More of the Times' Middle East moral equivalency - a ludicrious attempt tobalance the terrorism committed by Hamas with the countermeasures undertaken by Israel - was on display Sunday's off-lead story from Jerusalem by former Jerusalem Bureau Chief Steven Erlanger. "A Gaza War Full of Traps And Trickery - Ruthless and Inventive, Tactics Evolve Fast ," compared the "lethal tricks" of the terrorist group Hamas, such as booby traps and gun-running, with phone calls made by the Israeli army seeking to trick Gaza residents into providing details about Hamas, as if there was nothing to differentiate the two tactics.
The text box read: "Deception and adaptation, with civilians sandwiched in between." Following the story to the inside pages, the jump headlinecontinued to display false moral equivalency:"Gaza War Is Full of Traps and Trickery By Both Hamas and Israel."
Although Erlanger's story had valuable information about how Hamas is not only hiding among civilians but posing as them, the knee-jerk equivalency still perturbs.
The grinding urban battle unfolding in the densely populated Gaza Strip is a war of new tactics, quick adaptation and lethal tricks.
Hamas, with training from Iran and Hezbollah, has used the last two years to turn Gaza into a deadly maze of tunnels, booby traps and sophisticated roadside bombs. Weapons are hidden in mosques, schoolyards and civilian houses, and the leadership's war room is a bunker beneath Gaza's largest hospital, Israeli intelligence officials say.
Unwilling to take Israel 's bait and come into the open, Hamas militants are fighting in civilian clothes; even the police have been ordered to take off their uniforms. The militants emerge from tunnels to shoot automatic weapons or antitank missiles, then disappear back inside, hoping to lure the Israeli soldiers with their fire.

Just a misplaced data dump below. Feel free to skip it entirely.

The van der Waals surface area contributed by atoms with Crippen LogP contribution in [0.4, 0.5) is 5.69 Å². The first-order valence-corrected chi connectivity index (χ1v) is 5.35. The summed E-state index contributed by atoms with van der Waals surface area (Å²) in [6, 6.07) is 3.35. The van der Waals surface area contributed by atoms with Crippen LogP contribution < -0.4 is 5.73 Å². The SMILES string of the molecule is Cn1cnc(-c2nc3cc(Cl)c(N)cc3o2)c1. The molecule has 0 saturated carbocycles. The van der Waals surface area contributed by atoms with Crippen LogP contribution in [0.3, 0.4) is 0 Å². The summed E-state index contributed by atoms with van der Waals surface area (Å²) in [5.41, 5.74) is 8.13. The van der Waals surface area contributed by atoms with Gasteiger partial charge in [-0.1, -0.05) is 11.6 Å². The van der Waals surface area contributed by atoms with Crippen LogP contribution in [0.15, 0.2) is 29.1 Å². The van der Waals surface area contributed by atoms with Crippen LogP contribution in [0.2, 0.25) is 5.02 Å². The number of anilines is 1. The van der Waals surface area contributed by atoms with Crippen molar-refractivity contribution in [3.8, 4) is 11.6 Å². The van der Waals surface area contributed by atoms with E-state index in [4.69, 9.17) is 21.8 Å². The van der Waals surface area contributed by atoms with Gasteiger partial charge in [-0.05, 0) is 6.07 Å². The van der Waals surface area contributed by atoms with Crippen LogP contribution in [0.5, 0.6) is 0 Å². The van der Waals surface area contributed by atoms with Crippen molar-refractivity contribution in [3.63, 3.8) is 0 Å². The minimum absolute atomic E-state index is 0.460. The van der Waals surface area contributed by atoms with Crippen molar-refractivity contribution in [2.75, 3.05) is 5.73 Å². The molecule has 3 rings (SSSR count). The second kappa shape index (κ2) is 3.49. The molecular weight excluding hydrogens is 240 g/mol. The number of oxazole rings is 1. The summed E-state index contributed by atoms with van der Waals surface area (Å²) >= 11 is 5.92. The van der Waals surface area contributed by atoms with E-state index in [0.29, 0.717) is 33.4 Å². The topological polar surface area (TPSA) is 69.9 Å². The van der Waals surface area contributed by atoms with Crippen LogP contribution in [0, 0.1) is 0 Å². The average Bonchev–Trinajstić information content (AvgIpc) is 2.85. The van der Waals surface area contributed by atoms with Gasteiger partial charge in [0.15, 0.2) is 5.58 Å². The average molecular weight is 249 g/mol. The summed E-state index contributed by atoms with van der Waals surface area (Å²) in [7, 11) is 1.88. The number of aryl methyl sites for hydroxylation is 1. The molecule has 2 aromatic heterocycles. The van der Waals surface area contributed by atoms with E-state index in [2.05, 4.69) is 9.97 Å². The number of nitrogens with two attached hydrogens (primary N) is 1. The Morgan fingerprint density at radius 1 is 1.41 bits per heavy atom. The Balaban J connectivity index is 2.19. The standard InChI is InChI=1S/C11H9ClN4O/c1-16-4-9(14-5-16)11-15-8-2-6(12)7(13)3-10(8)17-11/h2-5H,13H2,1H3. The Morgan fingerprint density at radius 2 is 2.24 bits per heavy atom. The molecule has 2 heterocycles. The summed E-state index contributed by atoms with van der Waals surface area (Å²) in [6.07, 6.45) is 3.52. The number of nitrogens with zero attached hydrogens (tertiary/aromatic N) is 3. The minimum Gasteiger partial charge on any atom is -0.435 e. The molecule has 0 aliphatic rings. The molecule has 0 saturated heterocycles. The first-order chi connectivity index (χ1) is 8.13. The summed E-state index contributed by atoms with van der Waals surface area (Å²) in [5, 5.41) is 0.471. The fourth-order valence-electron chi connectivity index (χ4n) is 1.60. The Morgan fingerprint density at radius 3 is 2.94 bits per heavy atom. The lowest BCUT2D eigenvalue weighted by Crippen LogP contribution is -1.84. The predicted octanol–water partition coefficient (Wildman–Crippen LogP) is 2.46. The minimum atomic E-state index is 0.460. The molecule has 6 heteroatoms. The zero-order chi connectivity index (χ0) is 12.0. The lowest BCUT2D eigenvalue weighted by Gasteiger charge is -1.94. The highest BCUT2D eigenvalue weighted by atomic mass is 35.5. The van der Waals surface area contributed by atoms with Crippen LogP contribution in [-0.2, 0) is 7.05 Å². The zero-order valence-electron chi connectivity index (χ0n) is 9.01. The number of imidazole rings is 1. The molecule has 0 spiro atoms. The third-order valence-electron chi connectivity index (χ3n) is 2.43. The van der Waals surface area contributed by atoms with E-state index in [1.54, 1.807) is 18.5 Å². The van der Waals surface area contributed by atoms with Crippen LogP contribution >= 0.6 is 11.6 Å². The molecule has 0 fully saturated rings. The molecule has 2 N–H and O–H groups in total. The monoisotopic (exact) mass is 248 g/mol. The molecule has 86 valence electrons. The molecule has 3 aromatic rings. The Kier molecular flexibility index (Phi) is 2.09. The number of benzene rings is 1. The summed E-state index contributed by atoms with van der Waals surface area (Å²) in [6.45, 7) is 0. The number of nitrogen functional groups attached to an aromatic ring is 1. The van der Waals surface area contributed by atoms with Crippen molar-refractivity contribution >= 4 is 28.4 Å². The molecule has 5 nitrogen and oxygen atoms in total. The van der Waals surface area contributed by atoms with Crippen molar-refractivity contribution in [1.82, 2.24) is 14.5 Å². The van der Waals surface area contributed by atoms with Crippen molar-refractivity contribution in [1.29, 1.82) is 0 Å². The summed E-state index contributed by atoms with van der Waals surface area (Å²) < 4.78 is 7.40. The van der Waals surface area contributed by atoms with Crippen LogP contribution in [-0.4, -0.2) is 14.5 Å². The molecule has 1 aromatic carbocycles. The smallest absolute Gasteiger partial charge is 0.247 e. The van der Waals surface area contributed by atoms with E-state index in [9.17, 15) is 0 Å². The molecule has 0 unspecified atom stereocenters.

In one apartment building in Zeitoun, in northern Gaza, Hamas set an inventive, deadly trap. According to an Israeli journalist embedded with Israeli troops, the militants placed a mannequin in a hallway off the building's main entrance. They hoped to draw fire from Israeli soldiers who might, through the blur of night vision goggles and split-second decisions, mistake the figure for a fighter. The mannequin was rigged to explode and bring down the building.
But apparently that sort of terrorism is just tit for tat, shown a few paragraphs later:
And the Israelis, too, are resorting to tricks.
Israeli intelligence officers are telephoning Gazans and, in good Arabic, pretending to be sympathetic Egyptians, Saudis, Jordanians or Libyans, Gazans say and Israel has confirmed. After expressing horror at the Israeli war and asking about the family, the callers ask about local conditions, whether the family supports Hamas and if there are fighters in the building or the neighborhood.
Karim Abu Shaban, 21, of Gaza City said he and his neighbors all had gotten such calls. His first caller had an Egyptian accent. "Oh, God help you, God be with you," the caller began.
"It started very supportive," Mr. Shaban said, then the questions started. The next call came in five minutes later. That caller had an Algerian accent and asked if he had reached Gaza. Mr. Shaban said he answered, "No, Tel Aviv," and hung up.